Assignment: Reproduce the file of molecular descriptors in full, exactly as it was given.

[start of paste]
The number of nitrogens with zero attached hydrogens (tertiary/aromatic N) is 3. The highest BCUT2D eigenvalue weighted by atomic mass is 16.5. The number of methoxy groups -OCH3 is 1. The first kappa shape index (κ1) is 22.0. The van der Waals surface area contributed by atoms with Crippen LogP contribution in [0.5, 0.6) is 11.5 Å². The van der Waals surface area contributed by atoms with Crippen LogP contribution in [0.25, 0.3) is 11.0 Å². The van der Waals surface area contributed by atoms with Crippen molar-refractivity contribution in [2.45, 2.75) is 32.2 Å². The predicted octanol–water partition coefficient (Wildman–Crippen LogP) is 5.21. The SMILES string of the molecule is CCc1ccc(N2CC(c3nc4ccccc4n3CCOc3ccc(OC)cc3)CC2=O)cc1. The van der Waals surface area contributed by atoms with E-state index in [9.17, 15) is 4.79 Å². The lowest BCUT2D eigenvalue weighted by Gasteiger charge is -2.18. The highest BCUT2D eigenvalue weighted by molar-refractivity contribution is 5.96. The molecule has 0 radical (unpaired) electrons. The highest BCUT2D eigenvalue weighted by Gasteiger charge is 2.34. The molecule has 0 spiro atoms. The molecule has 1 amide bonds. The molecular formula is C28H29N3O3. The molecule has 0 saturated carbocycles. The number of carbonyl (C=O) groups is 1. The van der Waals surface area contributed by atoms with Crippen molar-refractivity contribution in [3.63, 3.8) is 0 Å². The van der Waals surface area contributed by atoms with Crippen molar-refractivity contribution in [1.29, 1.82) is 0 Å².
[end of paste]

The number of nitrogens with zero attached hydrogens (tertiary/aromatic N) is 3. The highest BCUT2D eigenvalue weighted by atomic mass is 16.5. The number of methoxy groups -OCH3 is 1. The first kappa shape index (κ1) is 22.0. The van der Waals surface area contributed by atoms with Crippen LogP contribution in [0.5, 0.6) is 11.5 Å². The van der Waals surface area contributed by atoms with Crippen LogP contribution in [0.25, 0.3) is 11.0 Å². The van der Waals surface area contributed by atoms with Crippen molar-refractivity contribution in [2.45, 2.75) is 32.2 Å². The predicted octanol–water partition coefficient (Wildman–Crippen LogP) is 5.21. The SMILES string of the molecule is CCc1ccc(N2CC(c3nc4ccccc4n3CCOc3ccc(OC)cc3)CC2=O)cc1. The van der Waals surface area contributed by atoms with E-state index in [9.17, 15) is 4.79 Å². The lowest BCUT2D eigenvalue weighted by Gasteiger charge is -2.18. The highest BCUT2D eigenvalue weighted by molar-refractivity contribution is 5.96. The molecule has 0 radical (unpaired) electrons. The highest BCUT2D eigenvalue weighted by Gasteiger charge is 2.34. The molecule has 0 spiro atoms. The molecule has 1 amide bonds. The molecular formula is C28H29N3O3. The molecule has 0 saturated carbocycles. The number of carbonyl (C=O) groups is 1. The van der Waals surface area contributed by atoms with Crippen molar-refractivity contribution in [3.63, 3.8) is 0 Å². The van der Waals surface area contributed by atoms with Crippen molar-refractivity contribution in [1.29, 1.82) is 0 Å².